3. For some reason, food placed on a plate in odd numbers is more appealing than food placed in even numbers that make it look symmetrical.
  4. Think about the backdrops. You should stage the food with interesting elements in the background. You can drape different types of fabric to give a nice texture and contrast to your food. Play with the colors and how they accent or take away from the food. You can use a light background for dark foods and light background for darker foods for a more balanced contrast. You can also use wooden backgrounds like tables and cutting boards for a more rustic look, and to show a food being prepared or plated.
  5. Use colorful garnishes that are in contrasting colors to your dish. You can elevate a dull plate of spaghetti by using a sprig of vibrant green parsley. Herbs and flowers are great to use as garnishes, as are fruits and vegetables cut up in creative ways. A plate should look like a miniature work of art. You can add dabs of colorful oils and sauces, spread in wild swirls to add a creative touch. No matter what you choose to use, be sure it complements, rather than takes away from, the meal.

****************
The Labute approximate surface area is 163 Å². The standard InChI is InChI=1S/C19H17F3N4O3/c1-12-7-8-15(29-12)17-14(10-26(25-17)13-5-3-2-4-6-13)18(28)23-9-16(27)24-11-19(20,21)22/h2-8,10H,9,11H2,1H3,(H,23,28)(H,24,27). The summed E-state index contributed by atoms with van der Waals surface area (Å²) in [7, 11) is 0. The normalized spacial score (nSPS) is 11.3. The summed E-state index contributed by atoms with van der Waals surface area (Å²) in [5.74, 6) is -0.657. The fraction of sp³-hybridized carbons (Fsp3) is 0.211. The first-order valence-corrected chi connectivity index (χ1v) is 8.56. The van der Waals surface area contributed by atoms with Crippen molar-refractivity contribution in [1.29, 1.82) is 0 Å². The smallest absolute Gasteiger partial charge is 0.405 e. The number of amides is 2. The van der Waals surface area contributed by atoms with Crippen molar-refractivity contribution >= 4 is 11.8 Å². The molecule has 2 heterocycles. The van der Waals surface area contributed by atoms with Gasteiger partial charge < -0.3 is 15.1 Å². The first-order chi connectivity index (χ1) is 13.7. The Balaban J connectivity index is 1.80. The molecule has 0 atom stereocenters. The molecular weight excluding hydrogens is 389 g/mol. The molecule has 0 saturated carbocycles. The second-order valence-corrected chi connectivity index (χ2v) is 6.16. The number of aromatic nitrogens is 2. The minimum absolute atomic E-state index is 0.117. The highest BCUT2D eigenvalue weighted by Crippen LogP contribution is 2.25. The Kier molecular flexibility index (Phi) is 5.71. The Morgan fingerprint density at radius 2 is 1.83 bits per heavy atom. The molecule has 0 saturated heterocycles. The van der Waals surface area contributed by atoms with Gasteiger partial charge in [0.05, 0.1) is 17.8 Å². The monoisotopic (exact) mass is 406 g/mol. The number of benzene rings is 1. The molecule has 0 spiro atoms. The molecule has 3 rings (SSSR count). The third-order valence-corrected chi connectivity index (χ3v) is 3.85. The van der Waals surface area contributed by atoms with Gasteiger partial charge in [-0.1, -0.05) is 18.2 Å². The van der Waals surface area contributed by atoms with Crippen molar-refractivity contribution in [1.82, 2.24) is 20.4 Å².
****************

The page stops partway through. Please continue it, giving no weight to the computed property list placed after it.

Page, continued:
6. Use raw ingredients from your recipe to accent the dish. You can display raw carrots and celery around a bowl of soup. This adds depth to your dish and helps the reader imagine the process of making it.
  7. Spritz your food with oil. You can use a water bottle or paint on the oil with a brush. This helps it look appetizing and helps capture the light. An alternative that will not cost as much is hairspray - just don’t eat the food afterwards. This works well in bringing out the shine in fruits and vegetables.
  8. Minimize the clutter in your photo. Don't put too many objects around your dish, and the background should not be too busy or cluttered.
  9. Create a mood with your photos. If it is a holiday dish, use things around the dish to capture the feel and mood. For instance, you can use tinsel, evergreen branches, ribbons, pine cones, and more for Christmas photos.